What even is a 'drug czar'?
'Drug czar' is not an actual position in the Philippine government.
What even is a 'drug czar'?
Franco Luna (Philstar.com) - October 31, 2019 - 5:29pm

MANILA, Philippines — President Rodrigo Duterte on Monday claimed that he would be transferring his "law enforcement powers" to Vice President Leni Robredo for six months. 

This came as a response to Robredo's call for the administration to recalibrate their crackdown on illegal drugs which she pointed out was "obviously not working" and in need of "tweaking."

Robredo has so far opted to ignore the supposed offer, saying she is not sure if it is a serious offer. 

RELATED: Nothing in writing, but Panelo insists offer for Robredo to be 'drug czar' is serious

More of an offer  

Presidential spokesman Salvador Panelo at a media briefing clarified that Duterte was offering to appoint Robredo as "drug czar," adding he had sent the vice president a text message about the offer. It is unclear if the number that Panelo sent a message to, and later tried calling, is actually the vice president's.

He said that the move was "more of an offer than a challenge" on the part of the president. 

He even displayed his phone to reporters on Wednesday, showing the message that said, "May offer tabi sa imo si PRRD na mag Drug Czar ka for six months, will you accept?" Robredo did not respond. 

Although he asserted that the offer was not a challenge, Panelo also quoted the president's challenging words in offering Robredo the position: "kung magaling ka yata, sige, binigay ko sayo kung may magagawa kang paraan."

Drug czar?

The position, however, does not exist as an official rank or title in the Philippine government, although it is sometimes used colloquially to refer to the chief of the Philippine Drug Enforcement Agency.

The president may also have meant putting Robredo in the Dangerous Drugs Board, which according to the Comprehensive Dangerous Drugs Act, is "the policy-making and strategy-formulating body in the planning and formulation of policies and programs on drug prevention and control."

The board consists of members of the Cabinet and "three permanent members, who shall possess at least seven-year training and experience in the field of dangerous drugs and in any of the following fields: in law, medicine, criminology, psychology or social work."

The president may appoint a chairperson from among the three permanent members.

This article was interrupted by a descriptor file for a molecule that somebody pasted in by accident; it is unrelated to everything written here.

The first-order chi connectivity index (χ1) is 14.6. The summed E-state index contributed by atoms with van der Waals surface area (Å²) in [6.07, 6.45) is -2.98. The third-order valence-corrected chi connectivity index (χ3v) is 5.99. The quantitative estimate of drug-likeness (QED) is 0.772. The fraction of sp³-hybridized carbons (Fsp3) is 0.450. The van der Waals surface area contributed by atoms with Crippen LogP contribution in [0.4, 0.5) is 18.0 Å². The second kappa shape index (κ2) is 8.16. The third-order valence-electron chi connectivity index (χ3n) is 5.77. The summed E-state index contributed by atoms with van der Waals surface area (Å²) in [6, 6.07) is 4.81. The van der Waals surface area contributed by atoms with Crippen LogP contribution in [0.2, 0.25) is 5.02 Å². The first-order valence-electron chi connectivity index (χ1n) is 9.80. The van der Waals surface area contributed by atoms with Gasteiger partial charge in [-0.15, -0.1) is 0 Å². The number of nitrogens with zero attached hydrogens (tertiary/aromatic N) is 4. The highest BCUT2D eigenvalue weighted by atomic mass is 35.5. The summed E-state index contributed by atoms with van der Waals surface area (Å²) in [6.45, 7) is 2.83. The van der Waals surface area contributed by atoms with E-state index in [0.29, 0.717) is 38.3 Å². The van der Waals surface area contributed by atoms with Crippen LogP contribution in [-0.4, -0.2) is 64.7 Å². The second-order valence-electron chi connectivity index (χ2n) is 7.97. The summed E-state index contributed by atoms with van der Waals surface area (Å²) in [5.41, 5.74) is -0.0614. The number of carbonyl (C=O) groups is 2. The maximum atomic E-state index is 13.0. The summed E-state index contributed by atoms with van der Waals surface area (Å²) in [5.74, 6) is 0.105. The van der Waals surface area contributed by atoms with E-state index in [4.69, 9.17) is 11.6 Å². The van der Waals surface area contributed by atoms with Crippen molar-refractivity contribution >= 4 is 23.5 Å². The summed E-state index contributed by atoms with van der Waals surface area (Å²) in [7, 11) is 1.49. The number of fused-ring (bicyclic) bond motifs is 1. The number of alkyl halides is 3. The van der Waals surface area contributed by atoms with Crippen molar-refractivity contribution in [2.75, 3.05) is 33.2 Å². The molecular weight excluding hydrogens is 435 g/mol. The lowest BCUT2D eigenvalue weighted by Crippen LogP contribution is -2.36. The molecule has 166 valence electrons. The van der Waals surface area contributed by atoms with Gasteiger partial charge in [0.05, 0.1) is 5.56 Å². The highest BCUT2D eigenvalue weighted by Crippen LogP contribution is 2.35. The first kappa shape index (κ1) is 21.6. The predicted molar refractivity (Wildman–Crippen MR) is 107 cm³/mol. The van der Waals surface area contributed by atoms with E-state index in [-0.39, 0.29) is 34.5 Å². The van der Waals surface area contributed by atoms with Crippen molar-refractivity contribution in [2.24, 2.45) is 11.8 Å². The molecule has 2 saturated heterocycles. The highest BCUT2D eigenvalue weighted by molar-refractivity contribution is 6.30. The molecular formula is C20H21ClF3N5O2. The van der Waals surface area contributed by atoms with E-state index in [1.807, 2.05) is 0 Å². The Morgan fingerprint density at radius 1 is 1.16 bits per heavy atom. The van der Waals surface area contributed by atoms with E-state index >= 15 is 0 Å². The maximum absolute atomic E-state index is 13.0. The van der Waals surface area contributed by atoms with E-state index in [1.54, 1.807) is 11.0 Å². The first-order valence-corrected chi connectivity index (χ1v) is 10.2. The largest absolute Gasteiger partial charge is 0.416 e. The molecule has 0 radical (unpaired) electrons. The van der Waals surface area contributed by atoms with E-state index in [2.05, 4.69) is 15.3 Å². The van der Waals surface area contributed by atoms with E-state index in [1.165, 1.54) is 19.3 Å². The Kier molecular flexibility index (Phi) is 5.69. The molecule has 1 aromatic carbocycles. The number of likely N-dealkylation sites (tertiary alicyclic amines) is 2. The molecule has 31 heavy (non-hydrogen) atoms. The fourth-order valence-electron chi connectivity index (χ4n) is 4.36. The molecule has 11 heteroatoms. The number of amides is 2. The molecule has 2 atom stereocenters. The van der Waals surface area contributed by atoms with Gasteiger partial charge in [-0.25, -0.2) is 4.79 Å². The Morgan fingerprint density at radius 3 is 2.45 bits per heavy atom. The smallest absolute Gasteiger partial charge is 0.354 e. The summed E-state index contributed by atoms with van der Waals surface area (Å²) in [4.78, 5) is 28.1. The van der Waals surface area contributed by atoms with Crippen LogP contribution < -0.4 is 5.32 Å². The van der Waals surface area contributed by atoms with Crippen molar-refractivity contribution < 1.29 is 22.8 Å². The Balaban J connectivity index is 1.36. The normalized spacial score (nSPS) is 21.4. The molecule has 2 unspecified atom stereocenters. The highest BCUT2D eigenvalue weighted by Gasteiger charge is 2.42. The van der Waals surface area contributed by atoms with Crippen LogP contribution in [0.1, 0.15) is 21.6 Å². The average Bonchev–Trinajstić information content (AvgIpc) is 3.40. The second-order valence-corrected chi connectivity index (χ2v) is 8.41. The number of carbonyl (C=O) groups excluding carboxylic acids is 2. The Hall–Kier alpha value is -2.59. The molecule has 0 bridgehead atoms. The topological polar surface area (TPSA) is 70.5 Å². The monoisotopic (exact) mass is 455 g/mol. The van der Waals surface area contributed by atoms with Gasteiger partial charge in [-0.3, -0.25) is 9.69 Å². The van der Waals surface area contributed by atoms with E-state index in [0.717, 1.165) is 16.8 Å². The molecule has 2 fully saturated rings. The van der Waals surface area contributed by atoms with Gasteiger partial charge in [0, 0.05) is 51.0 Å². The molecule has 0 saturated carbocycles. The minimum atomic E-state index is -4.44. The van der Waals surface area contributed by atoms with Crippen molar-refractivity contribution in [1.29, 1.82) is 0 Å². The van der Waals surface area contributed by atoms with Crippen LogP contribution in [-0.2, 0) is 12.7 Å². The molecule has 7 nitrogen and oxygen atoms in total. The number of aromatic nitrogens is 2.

The DDB also has an executive director "with the rank of an undersecretary, who shall be the Secretary of the Board and administrative officer of its secretariat, and shall perform such other duties that may be assigned to him/her."

All of those positions require the appointee to "possess adequate knowledge, training and experience in the field of dangerous drugs, and in any of the following fields: law enforcement, law, medicine, criminology, psychology or social work." 

Although a bar passer and a holder of an Economics degree, whether or not Robredo is qualified to hold those positions, or whether they will be offered to her at all is yet unclear.

Legal basis

According to the 1987 Constitution, the vice president may also simultaneously take on a Cabinet portfolio on top of her current post, if the president so chooses to appoint her. She was briefly Housing secretary but resigned after she was sent a text message "to desist from attending all Cabinet meetings."

However, Panelo said that the "drug czar" offer, if accepted, would create a "task force" for Robredo to head.

According to him, this would not necessarily be a Cabinet-level position.

When asked by journalists about the legal reasoning behind extending such an offer, the presidential mouthpiece simply replied, "He is the chief executive and enforcer of the law. He can create [a] task force and appoint people to run it." 

The PDEA is the primary agency tasked with implementing the government's campaign against illegal drugs.

Panelo seemed unsure of the logistics behind the offer, as he added, "That could be a special assignment, [but] he'll create a task force or a commission, whatever. She'll be on top of the situation." 

READ: Can Duterte transfer his 'power to enforce laws' to Robredo?

Transfer of powers?

On the subject of transferring powers, Section 11 of the 1987 constitution stipulates: "Whenever the President transmits to the President of the Senate and the Speaker of the House of Representatives his written declaration that he is unable to discharge the powers and duties of his office, and until he transmits to them a written declaration to the contrary, such powers and duties shall be discharged by the Vice-President as Acting President."

Furthermore, the Administrative Code of 1987 says that "the president shall have control of all the executive departments, bureaus, and offices" and that he "shall ensure that the laws be faithfully executed."

As of this post, no written declaration or offer has been made public.

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